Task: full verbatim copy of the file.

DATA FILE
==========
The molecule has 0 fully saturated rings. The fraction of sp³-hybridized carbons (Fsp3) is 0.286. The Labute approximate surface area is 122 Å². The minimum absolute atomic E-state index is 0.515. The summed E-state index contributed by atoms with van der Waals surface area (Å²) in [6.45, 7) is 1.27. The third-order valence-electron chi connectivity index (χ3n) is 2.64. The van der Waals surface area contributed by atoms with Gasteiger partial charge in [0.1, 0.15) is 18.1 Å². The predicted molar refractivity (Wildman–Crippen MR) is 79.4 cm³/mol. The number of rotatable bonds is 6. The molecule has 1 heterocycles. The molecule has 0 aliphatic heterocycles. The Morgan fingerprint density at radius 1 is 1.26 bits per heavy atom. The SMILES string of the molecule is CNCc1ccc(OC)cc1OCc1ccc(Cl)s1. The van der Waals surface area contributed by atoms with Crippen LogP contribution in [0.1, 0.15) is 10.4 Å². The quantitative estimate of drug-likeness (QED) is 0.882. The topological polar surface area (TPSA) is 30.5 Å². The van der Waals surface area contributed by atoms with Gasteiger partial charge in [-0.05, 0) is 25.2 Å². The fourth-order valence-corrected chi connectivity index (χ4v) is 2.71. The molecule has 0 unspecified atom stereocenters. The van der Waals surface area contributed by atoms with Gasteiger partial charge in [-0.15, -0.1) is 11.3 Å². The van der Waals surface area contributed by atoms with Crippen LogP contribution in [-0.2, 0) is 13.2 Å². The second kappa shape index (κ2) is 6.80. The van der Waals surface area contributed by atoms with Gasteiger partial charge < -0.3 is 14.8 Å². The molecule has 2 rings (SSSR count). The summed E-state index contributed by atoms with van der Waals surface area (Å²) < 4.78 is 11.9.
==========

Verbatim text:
The molecule has 0 fully saturated rings. The fraction of sp³-hybridized carbons (Fsp3) is 0.286. The Labute approximate surface area is 122 Å². The minimum absolute atomic E-state index is 0.515. The summed E-state index contributed by atoms with van der Waals surface area (Å²) in [6.45, 7) is 1.27. The third-order valence-electron chi connectivity index (χ3n) is 2.64. The van der Waals surface area contributed by atoms with Gasteiger partial charge in [0.1, 0.15) is 18.1 Å². The predicted molar refractivity (Wildman–Crippen MR) is 79.4 cm³/mol. The number of rotatable bonds is 6. The molecule has 1 heterocycles. The molecule has 0 aliphatic heterocycles. The Morgan fingerprint density at radius 1 is 1.26 bits per heavy atom. The SMILES string of the molecule is CNCc1ccc(OC)cc1OCc1ccc(Cl)s1. The van der Waals surface area contributed by atoms with Crippen LogP contribution in [0.1, 0.15) is 10.4 Å². The quantitative estimate of drug-likeness (QED) is 0.882. The topological polar surface area (TPSA) is 30.5 Å². The van der Waals surface area contributed by atoms with Gasteiger partial charge in [-0.05, 0) is 25.2 Å². The fourth-order valence-corrected chi connectivity index (χ4v) is 2.71. The molecule has 0 unspecified atom stereocenters. The van der Waals surface area contributed by atoms with Gasteiger partial charge in [-0.15, -0.1) is 11.3 Å². The van der Waals surface area contributed by atoms with Crippen LogP contribution in [-0.2, 0) is 13.2 Å². The second kappa shape index (κ2) is 6.80. The van der Waals surface area contributed by atoms with Gasteiger partial charge < -0.3 is 14.8 Å². The molecule has 2 rings (SSSR count). The summed E-state index contributed by atoms with van der Waals surface area (Å²) < 4.78 is 11.9.